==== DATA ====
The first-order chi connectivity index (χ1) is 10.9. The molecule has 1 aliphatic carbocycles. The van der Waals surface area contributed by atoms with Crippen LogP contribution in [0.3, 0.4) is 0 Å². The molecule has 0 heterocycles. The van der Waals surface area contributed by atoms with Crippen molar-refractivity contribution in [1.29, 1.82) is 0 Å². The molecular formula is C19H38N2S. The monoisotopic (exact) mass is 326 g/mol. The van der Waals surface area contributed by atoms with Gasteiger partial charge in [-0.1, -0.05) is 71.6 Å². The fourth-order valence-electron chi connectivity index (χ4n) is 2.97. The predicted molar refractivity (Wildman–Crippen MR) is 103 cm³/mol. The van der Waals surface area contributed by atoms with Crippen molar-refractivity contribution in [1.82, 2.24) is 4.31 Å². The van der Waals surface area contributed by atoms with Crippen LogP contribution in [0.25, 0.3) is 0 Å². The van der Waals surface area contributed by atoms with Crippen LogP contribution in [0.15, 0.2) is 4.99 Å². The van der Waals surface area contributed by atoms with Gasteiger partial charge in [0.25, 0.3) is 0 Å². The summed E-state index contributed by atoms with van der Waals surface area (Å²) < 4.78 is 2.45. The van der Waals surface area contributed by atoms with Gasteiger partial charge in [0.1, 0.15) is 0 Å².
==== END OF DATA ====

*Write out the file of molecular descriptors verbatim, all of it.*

The first-order chi connectivity index (χ1) is 10.9. The molecule has 1 aliphatic carbocycles. The van der Waals surface area contributed by atoms with Crippen LogP contribution in [0.3, 0.4) is 0 Å². The molecule has 0 heterocycles. The van der Waals surface area contributed by atoms with Crippen molar-refractivity contribution in [1.29, 1.82) is 0 Å². The molecular formula is C19H38N2S. The monoisotopic (exact) mass is 326 g/mol. The van der Waals surface area contributed by atoms with Gasteiger partial charge in [-0.1, -0.05) is 71.6 Å². The fourth-order valence-electron chi connectivity index (χ4n) is 2.97. The predicted molar refractivity (Wildman–Crippen MR) is 103 cm³/mol. The van der Waals surface area contributed by atoms with Crippen molar-refractivity contribution in [1.82, 2.24) is 4.31 Å². The van der Waals surface area contributed by atoms with Crippen LogP contribution in [0.25, 0.3) is 0 Å². The van der Waals surface area contributed by atoms with Crippen LogP contribution in [0.15, 0.2) is 4.99 Å². The van der Waals surface area contributed by atoms with Gasteiger partial charge in [0.25, 0.3) is 0 Å². The summed E-state index contributed by atoms with van der Waals surface area (Å²) < 4.78 is 2.45. The van der Waals surface area contributed by atoms with Gasteiger partial charge in [0.1, 0.15) is 0 Å².